Discrimination and Transgender Mental Health: My Response to Aurora’s Story

Barbara Satin

Yesterday, as I heard the story of Aurora Adams, a trans woman dealing with the stresses of being who she really is in a world that ridicules and denigrates her at every turn, I gave thanks to Minnesota Public Radio for having the insight and courage to air this report and spread a glimmer more of attention on my community which is so misunderstood or ignored: Stress, discrimination makes LGBT community more vulnerable to health problems, suicide

Aurora shared with Minnesota Public Radio her struggles with years of depression and anxiety–including a suicide attempt–that continue to take a toll on her mental health. Aurora’s situation is not unique. I know too many trans women, trans men and gender non-conforming individuals – young and old – who can echo her story or relate experiences or treatments that are even worse. Of the over 6,450 transgender respondents to the 2011 National Transgender Discrimination Survey, 41% of respondents reported they had attempted suicide, compared to 1.6% of the general population.

The difficulty with these individual tales of gender discrimination, distressing as they are, is that policy makers and rule setters demand data to back up their efforts to create change in the way trans people are treated.

Until the publication of “Injustice at Every Turn: A Report of the National Transgender Discrimination Survey” by The National Gay and Lesbian Task Force and the National Center for Transgender Equality in 2011, few statistics about the difficult, sometimes overwhelming, challenges faced by trans folk were available to help shape public understanding and policy.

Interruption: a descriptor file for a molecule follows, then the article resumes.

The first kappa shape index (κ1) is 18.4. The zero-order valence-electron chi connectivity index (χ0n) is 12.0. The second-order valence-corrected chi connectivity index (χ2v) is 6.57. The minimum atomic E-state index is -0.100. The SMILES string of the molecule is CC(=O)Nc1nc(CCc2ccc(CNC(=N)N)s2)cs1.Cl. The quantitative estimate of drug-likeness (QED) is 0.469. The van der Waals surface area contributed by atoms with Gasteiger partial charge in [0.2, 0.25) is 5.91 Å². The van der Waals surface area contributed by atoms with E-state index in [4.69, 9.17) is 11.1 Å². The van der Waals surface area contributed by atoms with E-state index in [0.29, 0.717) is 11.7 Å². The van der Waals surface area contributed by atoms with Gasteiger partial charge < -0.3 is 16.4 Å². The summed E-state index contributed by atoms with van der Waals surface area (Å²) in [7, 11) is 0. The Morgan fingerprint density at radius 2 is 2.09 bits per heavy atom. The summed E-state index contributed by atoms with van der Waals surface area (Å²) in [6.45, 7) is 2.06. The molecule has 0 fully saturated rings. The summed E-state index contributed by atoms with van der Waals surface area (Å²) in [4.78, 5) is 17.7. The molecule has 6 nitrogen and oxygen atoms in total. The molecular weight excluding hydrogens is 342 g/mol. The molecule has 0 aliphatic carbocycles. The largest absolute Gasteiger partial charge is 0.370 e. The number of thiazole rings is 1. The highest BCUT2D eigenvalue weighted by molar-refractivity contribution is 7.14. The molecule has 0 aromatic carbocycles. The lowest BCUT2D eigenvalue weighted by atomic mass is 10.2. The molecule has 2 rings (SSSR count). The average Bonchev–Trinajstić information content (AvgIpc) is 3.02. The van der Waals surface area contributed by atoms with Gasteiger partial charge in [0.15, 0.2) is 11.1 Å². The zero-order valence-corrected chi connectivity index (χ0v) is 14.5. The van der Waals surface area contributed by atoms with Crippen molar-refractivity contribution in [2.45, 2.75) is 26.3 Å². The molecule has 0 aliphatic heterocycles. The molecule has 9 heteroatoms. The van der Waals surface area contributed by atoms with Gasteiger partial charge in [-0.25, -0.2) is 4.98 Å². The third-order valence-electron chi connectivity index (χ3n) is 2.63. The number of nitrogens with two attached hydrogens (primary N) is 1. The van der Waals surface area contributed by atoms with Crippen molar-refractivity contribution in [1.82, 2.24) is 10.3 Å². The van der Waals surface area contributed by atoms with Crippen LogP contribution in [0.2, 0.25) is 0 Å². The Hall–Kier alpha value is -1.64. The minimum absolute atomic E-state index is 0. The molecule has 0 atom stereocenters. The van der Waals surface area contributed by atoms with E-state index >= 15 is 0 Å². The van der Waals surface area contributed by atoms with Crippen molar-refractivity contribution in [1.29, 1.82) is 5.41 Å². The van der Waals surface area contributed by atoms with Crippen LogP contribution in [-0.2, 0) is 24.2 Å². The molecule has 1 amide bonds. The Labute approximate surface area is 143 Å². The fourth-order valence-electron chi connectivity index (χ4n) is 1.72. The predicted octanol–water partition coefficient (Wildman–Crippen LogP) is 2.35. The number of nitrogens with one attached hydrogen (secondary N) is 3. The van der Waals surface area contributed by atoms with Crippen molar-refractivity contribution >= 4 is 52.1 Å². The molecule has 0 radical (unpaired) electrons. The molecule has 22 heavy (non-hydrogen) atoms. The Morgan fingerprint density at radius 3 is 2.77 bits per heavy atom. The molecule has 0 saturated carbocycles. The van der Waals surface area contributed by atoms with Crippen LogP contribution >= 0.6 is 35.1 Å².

Valuable as this resource is it needs to be supplemented by more research and studies on the variety of challenges that the trans community faces on a daily basis. Health and health care related issues would probably top the list of research priorities but social issues such as violence against trans persons; bullying, safe school environments; appropriateness of social services; employment opportunities and work site policies; needs of at-risk trans people of color – the litany of research opportunities is long – and unfilled.

As a trans woman turning 80, I am concerned about the lack of knowledge by health care professionals, social service agencies, senior care providers and faith communities around the aging needs of trans people (religious denominations are zealous gate keepers to a great number of the senior care facilities across the nation).

Many of the concerns we face are similar to those impacting the cisgender segment of the old population. But among our paramount concerns are our isolation and lack of support systems plus the fear of how, where and by whom we will be treated when we need the care of others.

Also, a majority of old trans people live in poverty – due in large part to the lack of employment opportunities and job security during our working days – thus our access to housing and health care is often limited or jeopardized.

Aurora’s story on Minnesota Public Radio was an important, valuable glimpse into the lives of trans people. But we need more than occasional glimpses, we need appropriate studies and research that will allow for good laws, public policies and rules that will lift the lives of trans people out of the shadows of misunderstanding and allow us to shine as the whole and vibrant people we are.

by Barbara Satin, Assistant Faith Work Director, National Gay & Lesbian Task Force